DalmatinerDB stores metrics in a periodic fashion, so for every second that passes (assuming your buckets are set up to have a 1s resolution) either a “received” metric’s value or a “non-received” metric is written to the database.
When you miss writing a metric, DalmatinerDB does not write a ‘0’ but it does write an explicit ‘non-value’. This has multiple advantages, not only is it very nice for data compression (ZFS handles zero blocks very well), but it also allows us to differentiate between the two for a specific period.
Version 0.2.0 of DalmatinerDB (the current development branch) will include a confidence function which helps to examine how confident DalmatinerDB can be with a given value or aggregate, let’s look at it using an example below.
When querying a metric, what we usually do, is look at aggregates over time. DalmatinerDB will try to fill up the missing values with the last or next value it can find, so usually you will never notice this. Let’s look at a simple query:
SELECT avg('email@example.com'.'mput'.'count' BUCKET 'dalmatinerdb', 1m) AS 'avg' LAST 1h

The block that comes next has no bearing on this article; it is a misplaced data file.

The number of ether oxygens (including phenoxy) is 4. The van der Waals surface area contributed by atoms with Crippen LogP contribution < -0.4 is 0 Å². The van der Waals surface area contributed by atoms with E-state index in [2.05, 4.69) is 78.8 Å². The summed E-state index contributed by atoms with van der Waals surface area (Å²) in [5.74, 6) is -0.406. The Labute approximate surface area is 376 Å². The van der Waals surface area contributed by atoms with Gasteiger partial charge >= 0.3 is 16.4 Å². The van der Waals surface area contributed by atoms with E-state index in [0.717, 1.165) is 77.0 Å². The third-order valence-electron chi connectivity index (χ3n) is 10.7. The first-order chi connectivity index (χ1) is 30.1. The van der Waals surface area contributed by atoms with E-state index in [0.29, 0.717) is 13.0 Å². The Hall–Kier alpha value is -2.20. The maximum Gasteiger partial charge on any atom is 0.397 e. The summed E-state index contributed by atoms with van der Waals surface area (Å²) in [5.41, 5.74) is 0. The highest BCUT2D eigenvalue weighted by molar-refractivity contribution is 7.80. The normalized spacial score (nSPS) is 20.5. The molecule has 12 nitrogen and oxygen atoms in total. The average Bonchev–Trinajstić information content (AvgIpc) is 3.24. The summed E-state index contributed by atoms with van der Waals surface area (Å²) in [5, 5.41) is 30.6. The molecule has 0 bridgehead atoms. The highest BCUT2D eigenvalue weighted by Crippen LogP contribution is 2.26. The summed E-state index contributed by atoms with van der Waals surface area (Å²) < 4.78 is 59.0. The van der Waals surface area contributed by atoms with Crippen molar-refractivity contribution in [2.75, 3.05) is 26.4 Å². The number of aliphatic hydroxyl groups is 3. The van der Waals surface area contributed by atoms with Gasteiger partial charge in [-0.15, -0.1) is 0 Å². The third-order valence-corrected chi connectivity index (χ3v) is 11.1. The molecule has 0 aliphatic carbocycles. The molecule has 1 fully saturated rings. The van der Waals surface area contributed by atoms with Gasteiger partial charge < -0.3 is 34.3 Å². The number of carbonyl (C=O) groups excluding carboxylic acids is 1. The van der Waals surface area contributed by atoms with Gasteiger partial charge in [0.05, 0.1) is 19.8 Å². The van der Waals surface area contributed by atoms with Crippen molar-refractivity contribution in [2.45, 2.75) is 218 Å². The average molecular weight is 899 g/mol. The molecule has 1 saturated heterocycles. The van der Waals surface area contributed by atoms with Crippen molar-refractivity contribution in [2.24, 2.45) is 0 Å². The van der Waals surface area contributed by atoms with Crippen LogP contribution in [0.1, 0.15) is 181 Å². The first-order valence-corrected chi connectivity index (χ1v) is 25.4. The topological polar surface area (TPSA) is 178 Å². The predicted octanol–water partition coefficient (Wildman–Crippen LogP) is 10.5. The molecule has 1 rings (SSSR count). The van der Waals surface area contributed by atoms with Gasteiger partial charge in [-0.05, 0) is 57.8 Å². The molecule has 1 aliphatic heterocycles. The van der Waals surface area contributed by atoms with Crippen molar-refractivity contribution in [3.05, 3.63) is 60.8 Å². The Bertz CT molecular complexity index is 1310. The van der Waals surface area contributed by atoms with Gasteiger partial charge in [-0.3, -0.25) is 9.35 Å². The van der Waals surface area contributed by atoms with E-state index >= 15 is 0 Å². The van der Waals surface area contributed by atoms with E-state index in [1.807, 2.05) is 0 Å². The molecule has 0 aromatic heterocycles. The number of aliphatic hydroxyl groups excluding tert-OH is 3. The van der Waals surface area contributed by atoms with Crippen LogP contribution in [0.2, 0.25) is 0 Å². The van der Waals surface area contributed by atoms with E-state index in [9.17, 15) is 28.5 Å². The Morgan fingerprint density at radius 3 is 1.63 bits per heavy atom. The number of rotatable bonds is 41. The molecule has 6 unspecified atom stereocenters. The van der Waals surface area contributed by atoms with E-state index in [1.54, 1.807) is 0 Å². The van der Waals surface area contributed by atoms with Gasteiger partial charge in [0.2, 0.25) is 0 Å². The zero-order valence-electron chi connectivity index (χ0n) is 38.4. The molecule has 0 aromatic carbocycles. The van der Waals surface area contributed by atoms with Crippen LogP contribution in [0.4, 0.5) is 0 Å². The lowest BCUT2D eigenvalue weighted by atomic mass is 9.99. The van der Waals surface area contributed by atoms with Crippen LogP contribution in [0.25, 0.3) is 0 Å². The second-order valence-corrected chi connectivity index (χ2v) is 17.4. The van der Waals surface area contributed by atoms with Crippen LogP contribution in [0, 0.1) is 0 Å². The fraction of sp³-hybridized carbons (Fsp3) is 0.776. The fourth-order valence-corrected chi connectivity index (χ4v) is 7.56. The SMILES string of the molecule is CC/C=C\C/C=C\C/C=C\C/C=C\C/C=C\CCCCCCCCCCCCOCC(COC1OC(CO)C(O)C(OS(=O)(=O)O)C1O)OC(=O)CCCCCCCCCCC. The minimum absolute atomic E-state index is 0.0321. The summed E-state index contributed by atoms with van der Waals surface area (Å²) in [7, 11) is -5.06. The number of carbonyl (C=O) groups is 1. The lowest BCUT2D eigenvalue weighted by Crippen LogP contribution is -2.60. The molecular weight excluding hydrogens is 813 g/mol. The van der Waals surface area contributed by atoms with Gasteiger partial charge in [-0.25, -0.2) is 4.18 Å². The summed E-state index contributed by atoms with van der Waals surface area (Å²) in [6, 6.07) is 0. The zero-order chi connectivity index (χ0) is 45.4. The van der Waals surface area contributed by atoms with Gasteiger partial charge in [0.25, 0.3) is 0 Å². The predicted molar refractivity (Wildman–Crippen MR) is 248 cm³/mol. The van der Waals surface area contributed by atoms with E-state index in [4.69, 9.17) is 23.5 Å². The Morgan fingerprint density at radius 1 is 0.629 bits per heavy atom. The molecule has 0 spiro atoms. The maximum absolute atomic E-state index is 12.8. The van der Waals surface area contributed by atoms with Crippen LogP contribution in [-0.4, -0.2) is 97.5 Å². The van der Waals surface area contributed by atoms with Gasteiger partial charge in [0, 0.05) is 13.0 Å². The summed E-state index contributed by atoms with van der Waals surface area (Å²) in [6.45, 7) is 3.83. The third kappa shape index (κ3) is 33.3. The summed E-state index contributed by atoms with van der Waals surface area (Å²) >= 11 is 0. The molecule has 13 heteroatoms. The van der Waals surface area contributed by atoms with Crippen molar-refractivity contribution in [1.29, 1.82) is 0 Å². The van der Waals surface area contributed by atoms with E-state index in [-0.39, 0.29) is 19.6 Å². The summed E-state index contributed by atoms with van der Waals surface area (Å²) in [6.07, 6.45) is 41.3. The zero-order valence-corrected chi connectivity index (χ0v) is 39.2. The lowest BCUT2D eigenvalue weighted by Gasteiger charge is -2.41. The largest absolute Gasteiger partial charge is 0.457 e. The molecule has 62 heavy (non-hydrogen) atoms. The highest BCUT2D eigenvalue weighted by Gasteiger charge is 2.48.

This query averages the metric count of multi-puts done every minute. That’s exactly what we’d want to see, but (and there is always a but) this does not answer the question concerning how confident we should be about those values? So to address this, let’s add a second measurement into the mix:
SELECT confidence(avg('firstname.lastname@example.org'.'mput'.'count' BUCKET 'dalmatinerdb', 1m)) AS 'confidence', avg('email@example.com'.'mput'.'count' BUCKET 'dalmatinerdb', 1m) AS 'avg' LAST 1h
With this second measurement, we can now see two graphs displayed, the previous graph (now in purple), and the addition of the blue one, which shows us how confident DalmatinerDB is in the values. This is calculated along with the aggregations, so if 6 values out of a given minute are missing, we get a confidence of value of 90%. As we can see in the above example, DalmatinerDB is very confident in those values with every point being at about 100%.